For basic internet needs, you can use the park’s public wifi. Although it is not always dependable or predictable, you can occasionally find a strong enough connection to use streaming services.
Install a wifi extender in your RV for faster internet access if you want to use the wifi at campgrounds. Installation takes a few hours and might cost a few hundred dollars.
However, it’s crucial to be aware that public wifi is not very secure and that you could easily be hacked. If you want to use public wifi, avoid signing in to online banking or filling out sensitive details so you won’t be hacked.
Here are a few recommendations for a wifi extender that you can get on Amazon.
- TP-Link RE650 AC2600 Wi-Fi Range Extender
- Netgear AX1800 4-Stream Mesh Extender (EAX20)
- Rock Space AC1200 Wi-Fi Range Extender
- Linksys RE7000 Max-Stream AC1900+ Wi-Fi Range Extender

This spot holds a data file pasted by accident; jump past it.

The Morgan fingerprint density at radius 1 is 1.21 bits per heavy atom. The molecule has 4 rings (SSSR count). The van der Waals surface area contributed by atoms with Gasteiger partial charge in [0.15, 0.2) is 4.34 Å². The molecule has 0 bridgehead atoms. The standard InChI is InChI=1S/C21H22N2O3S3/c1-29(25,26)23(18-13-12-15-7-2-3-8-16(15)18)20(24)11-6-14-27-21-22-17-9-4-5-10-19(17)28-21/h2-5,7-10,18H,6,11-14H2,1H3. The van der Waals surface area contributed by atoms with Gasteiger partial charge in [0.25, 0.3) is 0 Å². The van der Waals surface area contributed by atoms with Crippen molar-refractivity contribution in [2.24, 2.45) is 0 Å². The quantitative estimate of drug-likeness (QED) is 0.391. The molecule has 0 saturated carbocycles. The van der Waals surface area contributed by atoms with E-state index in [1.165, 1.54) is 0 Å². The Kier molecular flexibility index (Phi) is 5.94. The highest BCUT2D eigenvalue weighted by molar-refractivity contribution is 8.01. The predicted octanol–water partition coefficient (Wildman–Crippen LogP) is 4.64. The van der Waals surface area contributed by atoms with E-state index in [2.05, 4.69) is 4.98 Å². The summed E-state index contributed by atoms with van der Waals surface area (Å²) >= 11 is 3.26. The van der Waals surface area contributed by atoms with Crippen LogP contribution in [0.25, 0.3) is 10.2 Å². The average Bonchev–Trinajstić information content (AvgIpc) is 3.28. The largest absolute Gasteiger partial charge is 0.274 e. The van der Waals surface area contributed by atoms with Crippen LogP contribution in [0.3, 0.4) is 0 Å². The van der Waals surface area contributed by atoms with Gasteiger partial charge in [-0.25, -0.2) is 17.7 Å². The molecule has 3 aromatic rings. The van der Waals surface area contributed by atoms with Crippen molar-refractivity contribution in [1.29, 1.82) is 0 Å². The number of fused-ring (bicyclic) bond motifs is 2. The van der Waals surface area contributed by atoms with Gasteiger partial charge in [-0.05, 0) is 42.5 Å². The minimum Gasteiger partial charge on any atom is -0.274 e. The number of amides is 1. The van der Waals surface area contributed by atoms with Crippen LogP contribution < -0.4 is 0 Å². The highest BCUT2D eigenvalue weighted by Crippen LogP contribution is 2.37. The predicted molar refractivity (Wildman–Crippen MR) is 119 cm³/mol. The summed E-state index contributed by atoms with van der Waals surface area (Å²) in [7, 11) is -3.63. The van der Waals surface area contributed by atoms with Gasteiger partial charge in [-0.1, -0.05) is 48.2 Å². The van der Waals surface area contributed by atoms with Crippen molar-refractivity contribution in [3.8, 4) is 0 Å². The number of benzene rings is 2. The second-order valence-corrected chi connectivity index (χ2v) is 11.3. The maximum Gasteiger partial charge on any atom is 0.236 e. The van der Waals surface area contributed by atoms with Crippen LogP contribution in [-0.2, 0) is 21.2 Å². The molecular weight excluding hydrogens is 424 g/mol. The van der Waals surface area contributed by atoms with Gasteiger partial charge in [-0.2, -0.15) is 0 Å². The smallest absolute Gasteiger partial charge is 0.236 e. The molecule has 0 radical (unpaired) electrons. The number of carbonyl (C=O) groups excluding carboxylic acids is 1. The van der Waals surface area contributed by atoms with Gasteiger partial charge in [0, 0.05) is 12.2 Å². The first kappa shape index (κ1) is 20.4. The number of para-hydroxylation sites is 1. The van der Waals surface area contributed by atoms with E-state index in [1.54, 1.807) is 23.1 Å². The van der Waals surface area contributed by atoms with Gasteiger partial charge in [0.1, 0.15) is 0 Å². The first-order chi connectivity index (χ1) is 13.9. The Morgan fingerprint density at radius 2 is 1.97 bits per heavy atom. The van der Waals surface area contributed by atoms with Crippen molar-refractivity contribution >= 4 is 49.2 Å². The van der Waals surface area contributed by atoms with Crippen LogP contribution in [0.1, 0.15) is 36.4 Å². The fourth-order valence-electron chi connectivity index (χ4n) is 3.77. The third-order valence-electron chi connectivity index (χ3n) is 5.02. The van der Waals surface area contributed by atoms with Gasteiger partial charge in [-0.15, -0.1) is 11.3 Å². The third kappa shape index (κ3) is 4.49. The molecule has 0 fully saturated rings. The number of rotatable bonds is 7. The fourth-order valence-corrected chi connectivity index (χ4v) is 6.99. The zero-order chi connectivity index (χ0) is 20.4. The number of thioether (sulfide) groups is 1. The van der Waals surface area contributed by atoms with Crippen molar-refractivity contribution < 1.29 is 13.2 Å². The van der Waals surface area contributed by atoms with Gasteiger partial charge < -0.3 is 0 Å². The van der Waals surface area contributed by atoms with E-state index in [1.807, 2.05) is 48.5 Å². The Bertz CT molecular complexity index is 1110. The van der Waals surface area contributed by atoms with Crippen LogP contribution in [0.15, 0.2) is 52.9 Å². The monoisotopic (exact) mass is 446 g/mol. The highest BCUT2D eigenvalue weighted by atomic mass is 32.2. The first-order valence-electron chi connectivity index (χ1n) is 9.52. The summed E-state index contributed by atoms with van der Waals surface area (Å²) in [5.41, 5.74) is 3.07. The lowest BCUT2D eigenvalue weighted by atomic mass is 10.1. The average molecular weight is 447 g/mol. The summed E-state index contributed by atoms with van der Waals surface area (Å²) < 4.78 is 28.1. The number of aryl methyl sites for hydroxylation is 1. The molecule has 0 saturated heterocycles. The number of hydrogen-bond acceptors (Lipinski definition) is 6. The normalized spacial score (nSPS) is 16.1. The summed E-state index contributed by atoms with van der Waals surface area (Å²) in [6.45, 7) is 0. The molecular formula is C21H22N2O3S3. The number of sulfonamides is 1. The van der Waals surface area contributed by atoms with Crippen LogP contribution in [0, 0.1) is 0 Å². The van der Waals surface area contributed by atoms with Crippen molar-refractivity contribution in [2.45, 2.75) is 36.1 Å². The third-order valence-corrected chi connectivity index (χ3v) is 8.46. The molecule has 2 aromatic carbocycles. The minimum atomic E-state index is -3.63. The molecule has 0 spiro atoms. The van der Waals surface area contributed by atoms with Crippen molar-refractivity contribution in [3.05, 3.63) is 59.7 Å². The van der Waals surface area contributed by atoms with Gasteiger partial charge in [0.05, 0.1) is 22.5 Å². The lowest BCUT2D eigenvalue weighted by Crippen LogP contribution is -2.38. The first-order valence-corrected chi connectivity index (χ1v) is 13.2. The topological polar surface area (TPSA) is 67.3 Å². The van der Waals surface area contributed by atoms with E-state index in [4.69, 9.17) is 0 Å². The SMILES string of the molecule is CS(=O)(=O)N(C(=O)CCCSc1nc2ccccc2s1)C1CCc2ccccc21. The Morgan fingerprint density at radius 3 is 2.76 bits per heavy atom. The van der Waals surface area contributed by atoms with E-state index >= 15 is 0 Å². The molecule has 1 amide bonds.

Method 3: Portable Wi-Fi
Portable Wifi is essentially a device that recognizes and retrieves cell phone signals without engaging in all the texting and scrolling that your phone does. It acts like a mobile modem, bringing wifi into your RV without the cords and cables of a home office.
In essence, using Portable WiFi as a standalone modem is similar to using a cell phone plan. Although it doesn’t support incoming and outgoing phone calls, the device receives the same signal as a cell phone.
They are very small and can fit into your pocket, so you don’t have to worry about moving them around.